Schools’ need for technology outpacing funding for faster internet

A school computer lab. (Creative Commons photo by Harald_Landsrath)

A school computer lab. (Creative Commons photo by Harald_Landsrath)

Technology is becoming an increasingly vital part of education. But in Alaska, getting the right internet speed to support new technology isn’t always cheap or easy. There’s a state program that helps schools pay for internet. However, the need for faster internet is outgrowing the program.

Joshua Hinds is the principal of the Susan B. English School in Seldovia, and he says the school uses a lot of technology that allows his students to participate in classes that would otherwise be unavailable.

“We use a program called Polycom, which is a video conferencing program,” he said. “We also use Google Classroom or Skype instructions.”

Bringing more of this technology into classrooms is only increasing the need for internet speed. Up until about a year and a half ago, Susan B. English had about 10 megabits per second of bandwidth. Bandwidth is like the number of lanes you have on a highway. More lanes means more opportunity for cars to travel without getting stuck in traffic, or in the case of the internet, more people can use it without slowing down the connection.

The Kenai Peninsula Borough School District recently doubled Susan B. English’s bandwidth.

But that increase also cost the school some state funding under the School Broadband Assistance Grant, better known as the School BAG program. The program helps supplement federal money to make sure schools can afford 10-megabit internet speeds.

Patience Frederiksen is the state librarian with the Alaska Department of Education and Early Development, which administers the School BAG program. She said there’s a lot of support for the program from school districts.

“They all talk about it as sort of the bread and butter of what they need to provide good technology for their students,” she said. “Though that has tapered off in the past few years because the program needs to expand.  We need to offer more money for higher bandwidth.”

Determining how much bandwidth every school needs is a complex process, and it largely depends on a school’s population. But the School BAG program set the floor at 10 megabits.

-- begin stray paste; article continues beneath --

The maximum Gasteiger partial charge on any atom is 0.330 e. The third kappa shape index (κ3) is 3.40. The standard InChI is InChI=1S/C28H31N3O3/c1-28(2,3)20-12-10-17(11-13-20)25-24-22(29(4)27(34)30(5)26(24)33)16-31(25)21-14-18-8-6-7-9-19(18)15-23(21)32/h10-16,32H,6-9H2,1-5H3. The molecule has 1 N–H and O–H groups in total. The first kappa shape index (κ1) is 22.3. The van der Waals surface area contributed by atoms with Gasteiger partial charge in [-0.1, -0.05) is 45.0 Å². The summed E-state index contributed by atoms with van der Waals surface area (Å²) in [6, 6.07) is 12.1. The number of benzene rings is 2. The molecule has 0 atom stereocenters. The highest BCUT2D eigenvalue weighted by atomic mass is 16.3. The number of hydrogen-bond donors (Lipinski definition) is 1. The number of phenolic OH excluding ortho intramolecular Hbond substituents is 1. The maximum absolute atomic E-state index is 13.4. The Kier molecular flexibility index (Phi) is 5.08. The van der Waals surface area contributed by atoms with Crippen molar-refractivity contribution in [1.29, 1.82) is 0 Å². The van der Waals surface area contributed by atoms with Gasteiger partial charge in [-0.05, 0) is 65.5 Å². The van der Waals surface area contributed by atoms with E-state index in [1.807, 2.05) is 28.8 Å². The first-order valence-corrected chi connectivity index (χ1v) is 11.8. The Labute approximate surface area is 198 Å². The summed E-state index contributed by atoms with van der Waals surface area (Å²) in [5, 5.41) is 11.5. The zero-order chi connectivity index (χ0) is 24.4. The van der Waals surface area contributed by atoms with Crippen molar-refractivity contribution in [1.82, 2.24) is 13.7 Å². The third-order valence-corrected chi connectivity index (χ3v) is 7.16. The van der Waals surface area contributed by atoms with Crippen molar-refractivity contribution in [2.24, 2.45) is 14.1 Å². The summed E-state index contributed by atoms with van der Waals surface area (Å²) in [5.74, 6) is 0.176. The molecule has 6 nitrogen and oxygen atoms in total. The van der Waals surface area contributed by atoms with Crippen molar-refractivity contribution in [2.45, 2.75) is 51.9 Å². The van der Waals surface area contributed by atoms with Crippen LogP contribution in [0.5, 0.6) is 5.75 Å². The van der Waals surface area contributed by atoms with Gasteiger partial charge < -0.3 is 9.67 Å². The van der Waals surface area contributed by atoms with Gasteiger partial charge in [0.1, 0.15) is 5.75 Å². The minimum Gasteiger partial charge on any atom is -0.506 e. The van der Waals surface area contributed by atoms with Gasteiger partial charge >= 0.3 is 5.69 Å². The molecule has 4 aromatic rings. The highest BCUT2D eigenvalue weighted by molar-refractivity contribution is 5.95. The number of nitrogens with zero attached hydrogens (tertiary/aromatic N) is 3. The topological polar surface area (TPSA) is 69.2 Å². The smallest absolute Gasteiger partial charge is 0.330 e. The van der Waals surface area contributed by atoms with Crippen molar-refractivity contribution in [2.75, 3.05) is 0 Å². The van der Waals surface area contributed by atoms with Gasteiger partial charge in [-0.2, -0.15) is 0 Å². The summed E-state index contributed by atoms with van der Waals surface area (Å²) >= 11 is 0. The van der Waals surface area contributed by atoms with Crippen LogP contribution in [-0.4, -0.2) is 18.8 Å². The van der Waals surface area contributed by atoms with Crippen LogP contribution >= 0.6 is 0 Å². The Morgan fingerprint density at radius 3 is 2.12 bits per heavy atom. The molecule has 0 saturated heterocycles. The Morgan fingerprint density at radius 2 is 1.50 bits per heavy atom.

“It’s a thing in which a floor ends up becoming a ceiling: you go to the next higher level when you have a new floor and then you aspire to the next ceiling,” she said. “It’s just sort of climbing the internet mountain.”

Schools, such as Susan B. English,  have outgrown the program and found other ways to pay for faster internet.

“So that’s what we’re watching is if school bag does not get revived with more money into a higher level to pull schools up to the next step, then this program is just going to wither away,” she said.

But the program is still critical for many schools. For example, last year the Kuspuk School District received roughly $400,000 toward its internet bill, which is incredibly valuable funding for a rural school district. And the Kenai Peninsula Borough School District still has two schools on the program.

But school bag officials want the program to provide funding for faster speeds, which could help more schools. A bill that would have helped schools pay for 25 megabits of internet speed failed in the legislature last year. Program officials hope similar legislation will be introduced during the next legislative session.

If a bill passed this year, schools like Susan B. English could be one of a handful in the Kenai Peninsula district that could requalify for the School BAG program. That would be good news for principal Hinds.

“I just know that moving forward we’re always going to be looking to do more and so we’re going to be wanting and needing more bandwidth for sure,” he said.

As the need for bandwidth increases, so does the potential for a wider digital divide between rural schools and their larger counterparts. Hinds said it’s critical that his students have the same access to educational technology as any other student.

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